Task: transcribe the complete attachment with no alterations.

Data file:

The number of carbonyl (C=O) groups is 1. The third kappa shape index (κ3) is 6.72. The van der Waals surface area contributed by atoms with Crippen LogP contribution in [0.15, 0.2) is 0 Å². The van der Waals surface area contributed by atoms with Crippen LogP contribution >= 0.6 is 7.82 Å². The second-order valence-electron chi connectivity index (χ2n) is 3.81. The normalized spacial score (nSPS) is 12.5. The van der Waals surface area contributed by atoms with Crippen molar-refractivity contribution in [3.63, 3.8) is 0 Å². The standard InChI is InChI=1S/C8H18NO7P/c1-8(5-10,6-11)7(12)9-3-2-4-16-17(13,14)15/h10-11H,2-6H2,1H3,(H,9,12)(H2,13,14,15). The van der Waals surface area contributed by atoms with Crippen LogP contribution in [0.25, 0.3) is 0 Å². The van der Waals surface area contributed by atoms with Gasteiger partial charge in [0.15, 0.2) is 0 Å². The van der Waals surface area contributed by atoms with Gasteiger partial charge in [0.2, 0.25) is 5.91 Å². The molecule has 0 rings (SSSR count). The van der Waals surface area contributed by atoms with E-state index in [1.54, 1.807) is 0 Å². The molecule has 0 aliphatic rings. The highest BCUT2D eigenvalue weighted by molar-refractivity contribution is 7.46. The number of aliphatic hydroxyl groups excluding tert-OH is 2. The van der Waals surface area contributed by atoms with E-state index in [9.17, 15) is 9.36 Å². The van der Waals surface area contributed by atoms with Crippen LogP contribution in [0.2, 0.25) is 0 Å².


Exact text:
The number of carbonyl (C=O) groups is 1. The third kappa shape index (κ3) is 6.72. The van der Waals surface area contributed by atoms with Crippen LogP contribution in [0.15, 0.2) is 0 Å². The van der Waals surface area contributed by atoms with Crippen LogP contribution >= 0.6 is 7.82 Å². The second-order valence-electron chi connectivity index (χ2n) is 3.81. The normalized spacial score (nSPS) is 12.5. The van der Waals surface area contributed by atoms with Crippen molar-refractivity contribution in [3.63, 3.8) is 0 Å². The standard InChI is InChI=1S/C8H18NO7P/c1-8(5-10,6-11)7(12)9-3-2-4-16-17(13,14)15/h10-11H,2-6H2,1H3,(H,9,12)(H2,13,14,15). The van der Waals surface area contributed by atoms with Crippen LogP contribution in [0.25, 0.3) is 0 Å². The van der Waals surface area contributed by atoms with Gasteiger partial charge in [0.15, 0.2) is 0 Å². The van der Waals surface area contributed by atoms with Gasteiger partial charge in [0.2, 0.25) is 5.91 Å². The molecule has 0 rings (SSSR count). The van der Waals surface area contributed by atoms with E-state index in [1.54, 1.807) is 0 Å². The molecule has 0 aliphatic rings. The highest BCUT2D eigenvalue weighted by molar-refractivity contribution is 7.46. The number of aliphatic hydroxyl groups excluding tert-OH is 2. The van der Waals surface area contributed by atoms with E-state index in [9.17, 15) is 9.36 Å². The van der Waals surface area contributed by atoms with Crippen LogP contribution in [0.2, 0.25) is 0 Å².